Microsoft is nowhere to be found on Nielsen's top smartphone apps 2015

Vu Anh Nguyen

Microsoft Apps Android App

One of the key themes in Microsoft’s software strategy this year has been multi-platform: the company supports almost all major operating systems on the market with its services ranging from productivity to entertainment, sometimes even favoring the competition at the expense of its home base. While this strategy has seen success, a new report from leading measurement firm Nielsen suggests some interesting information about Microsoft’s position as a software maker, at least on mobile platforms
Nielson uses data gathered from their measurement software installed on consented smartphones of approximately 9000 adults  of various ethnicities using Android and iOS to determine the ten most-used smartphone apps of 2015. Usage is measured by average unique users monthly. While Facebook and Google dominates the list, and even Apple gets a mention, as the title of this post suggests, none of Microsoft’s apps on these two platforms are present.

Facebook tops the most-used chart, follows by Google.
Where’s Microsoft?

Of course this data, while serving as an interesting talking point, does little to spell the doom of Microsoft or something equivalent, when we look at the data source. Besides the occasional odd apps from the Garage, Microsoft’s biggest ventures into the mobile space up to this point has been Office for Mobile, and productivity software is not exactly among the most frequent smartphone uses.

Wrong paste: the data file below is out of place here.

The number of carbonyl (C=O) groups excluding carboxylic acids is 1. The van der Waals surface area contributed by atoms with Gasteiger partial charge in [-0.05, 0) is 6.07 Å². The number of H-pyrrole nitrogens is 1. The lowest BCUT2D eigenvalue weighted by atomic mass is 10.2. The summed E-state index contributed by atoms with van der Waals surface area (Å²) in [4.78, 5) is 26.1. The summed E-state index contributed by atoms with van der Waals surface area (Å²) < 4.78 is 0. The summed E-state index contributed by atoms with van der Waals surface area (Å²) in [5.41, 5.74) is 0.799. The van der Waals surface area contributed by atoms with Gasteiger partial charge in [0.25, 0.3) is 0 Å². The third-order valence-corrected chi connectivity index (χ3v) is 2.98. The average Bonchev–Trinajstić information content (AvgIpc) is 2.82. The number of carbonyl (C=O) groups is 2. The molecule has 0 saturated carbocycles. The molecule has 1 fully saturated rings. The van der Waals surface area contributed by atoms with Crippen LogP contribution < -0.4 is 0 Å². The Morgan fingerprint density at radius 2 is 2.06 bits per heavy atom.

Disregarding Facebook’s ubiquity, for mail, search and entertainment, Cortana and Groove and Outlook are all new players that came out in the later half of the year, and understandably will not be as prominent as the respective built-in services on Android and iOS. Perhaps the chart will look a bit different if Windows users on mobile are also factored in the research? We may have to wait till next year to find out.
As a side note, Nielsen also releases their report on the top U.S. smartphone OSes by market share. Aside from the fact that Windows is somehow labeled as Microsoft while Android and iOS are named correctly, the graphs shows a not too different picture from last year, with domination of Google and Apple, and Microsoft at third place, taking a stable 2.8% of the pie. The latest Lumia flagships after a long drought were released just a couple months ago, and with info about a new phone project led by Device Chief of Surface wonder Panos Panay popping up all over the internet, Microsoft’s mobile game may not see a significant push till next year.